Marine and Freshwater Research Marine and Freshwater Research Society
Advances in the aquatic sciences

Retained fishing gear and associated injuries in the east Australian grey nurse sharks (Carcharias taurus): implications for population recovery

C. S. Bansemer A B and M. B. Bennett A

A School of Biomedical Sciences, University of Queensland, St Lucia, Qld 4072, Australia.

B Corresponding author. Email:

Marine and Freshwater Research 61(1) 97-103
Submitted: 27 December 2008  Accepted: 11 June 2009   Published: 29 January 2010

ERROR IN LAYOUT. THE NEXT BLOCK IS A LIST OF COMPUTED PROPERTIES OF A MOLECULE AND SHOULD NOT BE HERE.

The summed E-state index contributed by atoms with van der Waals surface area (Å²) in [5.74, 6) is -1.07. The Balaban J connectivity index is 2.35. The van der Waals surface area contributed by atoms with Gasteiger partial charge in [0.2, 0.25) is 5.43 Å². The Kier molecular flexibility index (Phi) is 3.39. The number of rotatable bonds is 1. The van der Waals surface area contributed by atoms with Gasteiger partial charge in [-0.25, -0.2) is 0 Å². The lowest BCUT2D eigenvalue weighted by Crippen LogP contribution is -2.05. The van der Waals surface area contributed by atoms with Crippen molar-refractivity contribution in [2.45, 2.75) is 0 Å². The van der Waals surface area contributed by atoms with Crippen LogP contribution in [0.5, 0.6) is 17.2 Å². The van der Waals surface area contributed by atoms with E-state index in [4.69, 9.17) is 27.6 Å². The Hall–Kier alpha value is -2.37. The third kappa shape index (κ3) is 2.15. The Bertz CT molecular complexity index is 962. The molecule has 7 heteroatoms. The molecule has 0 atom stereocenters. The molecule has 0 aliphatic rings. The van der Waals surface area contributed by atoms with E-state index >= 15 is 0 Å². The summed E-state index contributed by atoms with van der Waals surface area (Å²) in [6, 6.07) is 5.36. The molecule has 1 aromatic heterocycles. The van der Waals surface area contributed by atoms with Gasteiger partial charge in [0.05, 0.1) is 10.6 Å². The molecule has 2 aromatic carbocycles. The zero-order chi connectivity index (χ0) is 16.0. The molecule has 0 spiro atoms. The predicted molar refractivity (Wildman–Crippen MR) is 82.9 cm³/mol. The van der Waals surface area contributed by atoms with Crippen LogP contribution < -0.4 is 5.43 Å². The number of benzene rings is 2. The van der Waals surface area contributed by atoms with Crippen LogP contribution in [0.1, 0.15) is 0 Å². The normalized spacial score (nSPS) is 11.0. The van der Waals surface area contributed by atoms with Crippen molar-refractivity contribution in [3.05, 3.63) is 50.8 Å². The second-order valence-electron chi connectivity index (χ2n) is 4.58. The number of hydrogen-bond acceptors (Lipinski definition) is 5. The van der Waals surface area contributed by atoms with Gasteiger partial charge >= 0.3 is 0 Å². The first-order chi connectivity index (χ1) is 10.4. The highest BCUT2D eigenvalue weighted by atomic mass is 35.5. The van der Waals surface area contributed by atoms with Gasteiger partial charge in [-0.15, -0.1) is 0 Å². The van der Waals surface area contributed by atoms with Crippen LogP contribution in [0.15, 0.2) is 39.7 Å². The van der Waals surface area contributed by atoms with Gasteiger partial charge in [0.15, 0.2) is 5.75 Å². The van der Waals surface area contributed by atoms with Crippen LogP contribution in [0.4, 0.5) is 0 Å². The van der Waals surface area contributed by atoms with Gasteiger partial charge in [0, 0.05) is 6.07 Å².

Incidental hooking of Carcharias taurus is a threat to their populations’ recovery on the east coast of Australia. Photo-identification techniques were used to investigate the frequency of hooking at 25 aggregation sites along the east coast of Australia between 2006 and 2008. Of the 673 sharks identified, 113 sharks were identified with signs of 119 incidences of hooking. For sharks with both their left and right flank photographed during a single survey day, up to 29% of females and 52% of males were identified with retained fishing gear or an attributed jaw injury. The largest number of sharks identified (222) were from a year-round aggregation of immature and mature sharks at Fish Rock, New South Wales, Australia. Forty-eight per cent of all sharks identified with retained fishing gear were first identified at this site. Fish Rock, a designated critical habitat for C. taurus, allows most forms of line fishing except fishing with bait or wire trace while anchored or moored. As interactions with fishing gear can result in debilitating disease, morbidity and death, the high incidence of hooked individual C. taurus is considered a key threatening process that is likely to reduce this shark population’s ability to recover.


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